2.1.2 Turbulence Generation.
Between the contraction nozzle and the test section, turbulence generators can be installed to increase the turbulence level in the main flow. For this study, two turbulence generators—referred to as the active turbulence grid (ATG) and vortex generator (VG)—were used to produce different turbulence levels and specific flow characteristics inside the wind tunnel.
The ATG (Fig. 3) is based on the work of Makita [18,19]. It consists of 11 rotating axes that are equipped with diamond-shaped plates to swirl the air that is passing through the grid. Every axis is driven by an individually controlled motor which allows the operation of the grid with near-constant blockage of the wind tunnel cross section. Hot-wire and high-speed PIV measurements of Bakhtiari et al.  showed that in the region where the film cooling takes place, turbulence levels up to can be produced.
The VG, on the other hand, consists of a single rotating plate (see Fig. 4) that is 397 mm × 95 mm in size producing nominal turbulence levels up to . The characteristic of the turbulence, however, is different compared with the ATG. When rotating the plate, about 60% of the wind tunnel cross section is periodically blocked which chokes the flow and modulates the mean flow velocity. Therefore, using an overall mean for the calculation of the turbulence intensity leads to a higher deviation from this mean when looking at the instantaneous values and thus to higher values for the nominal turbulence intensity. The modulation frequency is twice the rotation rate of the plate as the setup is symmetrical. Fischer et al.  used triple decomposition to analyze this effect and showed that turbulence intensities up to remain.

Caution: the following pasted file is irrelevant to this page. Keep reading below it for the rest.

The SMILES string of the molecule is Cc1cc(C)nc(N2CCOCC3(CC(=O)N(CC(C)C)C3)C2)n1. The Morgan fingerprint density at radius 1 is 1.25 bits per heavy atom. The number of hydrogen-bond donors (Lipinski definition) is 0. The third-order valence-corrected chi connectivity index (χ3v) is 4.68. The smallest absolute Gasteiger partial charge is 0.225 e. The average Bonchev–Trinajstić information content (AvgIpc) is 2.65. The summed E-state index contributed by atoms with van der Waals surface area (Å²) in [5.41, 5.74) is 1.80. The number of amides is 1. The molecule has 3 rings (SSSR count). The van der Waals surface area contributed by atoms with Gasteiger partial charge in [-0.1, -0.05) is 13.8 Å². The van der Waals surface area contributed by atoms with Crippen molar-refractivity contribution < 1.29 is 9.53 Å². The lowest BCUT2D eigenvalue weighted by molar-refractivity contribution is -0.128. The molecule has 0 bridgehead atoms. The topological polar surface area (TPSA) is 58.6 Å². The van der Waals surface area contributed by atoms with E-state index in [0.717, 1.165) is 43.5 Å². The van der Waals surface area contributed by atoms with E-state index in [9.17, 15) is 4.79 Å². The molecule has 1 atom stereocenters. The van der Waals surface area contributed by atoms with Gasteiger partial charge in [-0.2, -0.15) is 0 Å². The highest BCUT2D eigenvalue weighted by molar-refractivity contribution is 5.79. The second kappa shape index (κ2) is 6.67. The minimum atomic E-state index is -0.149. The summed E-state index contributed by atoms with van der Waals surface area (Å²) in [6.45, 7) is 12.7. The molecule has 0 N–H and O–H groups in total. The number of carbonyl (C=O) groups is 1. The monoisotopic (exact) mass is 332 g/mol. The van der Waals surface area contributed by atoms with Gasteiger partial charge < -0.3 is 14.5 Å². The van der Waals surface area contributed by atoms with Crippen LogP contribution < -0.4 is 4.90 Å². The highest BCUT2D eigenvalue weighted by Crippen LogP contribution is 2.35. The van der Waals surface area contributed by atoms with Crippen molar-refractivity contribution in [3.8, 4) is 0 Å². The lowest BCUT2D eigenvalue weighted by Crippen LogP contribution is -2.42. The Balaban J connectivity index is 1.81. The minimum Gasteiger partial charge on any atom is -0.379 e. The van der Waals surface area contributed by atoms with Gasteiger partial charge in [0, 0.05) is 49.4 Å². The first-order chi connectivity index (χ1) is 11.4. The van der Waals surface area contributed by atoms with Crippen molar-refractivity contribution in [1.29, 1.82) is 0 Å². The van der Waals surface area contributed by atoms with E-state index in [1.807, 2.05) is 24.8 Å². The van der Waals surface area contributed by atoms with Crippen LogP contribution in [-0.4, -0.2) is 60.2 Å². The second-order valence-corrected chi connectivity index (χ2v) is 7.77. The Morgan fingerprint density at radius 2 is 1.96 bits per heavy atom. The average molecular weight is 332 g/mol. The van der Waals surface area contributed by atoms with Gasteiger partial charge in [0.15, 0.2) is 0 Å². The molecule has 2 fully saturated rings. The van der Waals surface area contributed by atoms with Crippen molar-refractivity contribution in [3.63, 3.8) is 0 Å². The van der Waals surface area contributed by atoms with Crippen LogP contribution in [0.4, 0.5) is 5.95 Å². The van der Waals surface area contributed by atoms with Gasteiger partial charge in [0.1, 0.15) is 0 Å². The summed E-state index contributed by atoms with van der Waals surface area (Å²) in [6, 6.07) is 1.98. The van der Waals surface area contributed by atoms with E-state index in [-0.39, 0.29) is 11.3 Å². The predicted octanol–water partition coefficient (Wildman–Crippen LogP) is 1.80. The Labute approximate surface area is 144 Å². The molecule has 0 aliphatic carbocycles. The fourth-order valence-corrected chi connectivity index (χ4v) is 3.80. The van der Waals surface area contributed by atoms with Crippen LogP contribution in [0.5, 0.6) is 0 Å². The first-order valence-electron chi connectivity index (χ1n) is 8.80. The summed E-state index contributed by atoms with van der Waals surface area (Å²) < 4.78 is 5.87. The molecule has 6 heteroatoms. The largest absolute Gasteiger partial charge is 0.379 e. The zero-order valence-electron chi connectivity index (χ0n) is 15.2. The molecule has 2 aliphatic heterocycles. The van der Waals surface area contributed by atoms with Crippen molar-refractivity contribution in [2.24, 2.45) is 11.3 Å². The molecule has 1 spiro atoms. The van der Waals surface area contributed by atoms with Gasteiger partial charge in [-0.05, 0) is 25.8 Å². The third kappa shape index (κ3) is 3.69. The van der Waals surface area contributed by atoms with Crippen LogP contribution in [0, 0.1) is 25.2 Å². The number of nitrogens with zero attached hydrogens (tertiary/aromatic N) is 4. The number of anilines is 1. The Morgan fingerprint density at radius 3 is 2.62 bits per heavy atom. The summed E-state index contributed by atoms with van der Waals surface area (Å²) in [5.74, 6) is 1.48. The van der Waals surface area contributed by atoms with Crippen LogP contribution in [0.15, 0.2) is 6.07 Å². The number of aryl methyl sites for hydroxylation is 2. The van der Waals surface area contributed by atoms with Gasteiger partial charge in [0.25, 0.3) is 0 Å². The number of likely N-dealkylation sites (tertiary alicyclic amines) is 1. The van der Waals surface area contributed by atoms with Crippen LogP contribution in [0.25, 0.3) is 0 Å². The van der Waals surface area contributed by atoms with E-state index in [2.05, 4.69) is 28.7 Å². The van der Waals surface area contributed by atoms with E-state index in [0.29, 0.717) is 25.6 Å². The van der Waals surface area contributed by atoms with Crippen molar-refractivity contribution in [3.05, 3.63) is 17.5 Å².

In summary, the two turbulence generators produce turbulent flow fields with similar fluctuation levels but different overall flow characteristics. While the ATG creates mainly homogeneous turbulence, the VG produces a turbulent flow field with a dominant frequency modulating the average turbulent flow field. This allows the experimental simulation of two completely different and relevant turbulent inflow characteristics for the cooling film.
2.1.3 Bypass Geometry.
In this study an optical measurement technique, thermographic PIV, was applied to investigate the flow field in the center plane of the film cooling flows. In our first attempt using this technique, we identified problems with multiple scattering from the seeded phosphor particles (see Ref. ). To overcome this issue we modified the experimental setup with a bypass geometry (see Fig. 5). As the new setup (including other modifications) showed good improvement regarding the reduction of multiple scattering (see Ref. ), we kept the bypass geometry inside the test section for the measurements that are presented in this study. The bypass splits the test section flow into three parts and lifts the flow on the observation side of the wind tunnel, reducing the number of particles between the optical detector and the film cooling area.
2.2 Measurement Technique.